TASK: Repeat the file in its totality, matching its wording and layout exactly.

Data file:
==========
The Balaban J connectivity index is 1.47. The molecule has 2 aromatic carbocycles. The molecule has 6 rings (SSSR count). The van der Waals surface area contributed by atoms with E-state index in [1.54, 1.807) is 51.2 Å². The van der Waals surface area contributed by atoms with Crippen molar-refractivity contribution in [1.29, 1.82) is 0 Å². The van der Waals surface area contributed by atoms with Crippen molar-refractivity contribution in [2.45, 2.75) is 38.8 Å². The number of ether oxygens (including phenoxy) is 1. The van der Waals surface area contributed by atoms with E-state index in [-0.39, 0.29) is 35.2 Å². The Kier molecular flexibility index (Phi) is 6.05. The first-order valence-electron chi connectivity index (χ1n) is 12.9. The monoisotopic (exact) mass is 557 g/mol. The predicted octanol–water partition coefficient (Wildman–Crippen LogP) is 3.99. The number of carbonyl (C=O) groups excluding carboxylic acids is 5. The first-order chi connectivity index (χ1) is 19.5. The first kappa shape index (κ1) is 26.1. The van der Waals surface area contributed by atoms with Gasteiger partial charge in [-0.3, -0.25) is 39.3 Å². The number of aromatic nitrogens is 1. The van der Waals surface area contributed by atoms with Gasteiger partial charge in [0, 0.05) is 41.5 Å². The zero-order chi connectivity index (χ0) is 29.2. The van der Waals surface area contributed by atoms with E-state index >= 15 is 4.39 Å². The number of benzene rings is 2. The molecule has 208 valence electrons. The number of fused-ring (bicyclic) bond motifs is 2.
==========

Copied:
The Balaban J connectivity index is 1.47. The molecule has 2 aromatic carbocycles. The molecule has 6 rings (SSSR count). The van der Waals surface area contributed by atoms with E-state index in [1.54, 1.807) is 51.2 Å². The van der Waals surface area contributed by atoms with Crippen molar-refractivity contribution in [1.29, 1.82) is 0 Å². The van der Waals surface area contributed by atoms with Crippen molar-refractivity contribution in [2.45, 2.75) is 38.8 Å². The number of ether oxygens (including phenoxy) is 1. The van der Waals surface area contributed by atoms with E-state index in [-0.39, 0.29) is 35.2 Å². The Kier molecular flexibility index (Phi) is 6.05. The first-order valence-electron chi connectivity index (χ1n) is 12.9. The monoisotopic (exact) mass is 557 g/mol. The predicted octanol–water partition coefficient (Wildman–Crippen LogP) is 3.99. The number of carbonyl (C=O) groups excluding carboxylic acids is 5. The first-order chi connectivity index (χ1) is 19.5. The first kappa shape index (κ1) is 26.1. The van der Waals surface area contributed by atoms with Gasteiger partial charge in [-0.3, -0.25) is 39.3 Å². The number of aromatic nitrogens is 1. The van der Waals surface area contributed by atoms with Gasteiger partial charge in [0, 0.05) is 41.5 Å². The zero-order chi connectivity index (χ0) is 29.2. The van der Waals surface area contributed by atoms with E-state index >= 15 is 4.39 Å². The number of benzene rings is 2. The molecule has 208 valence electrons. The number of fused-ring (bicyclic) bond motifs is 2.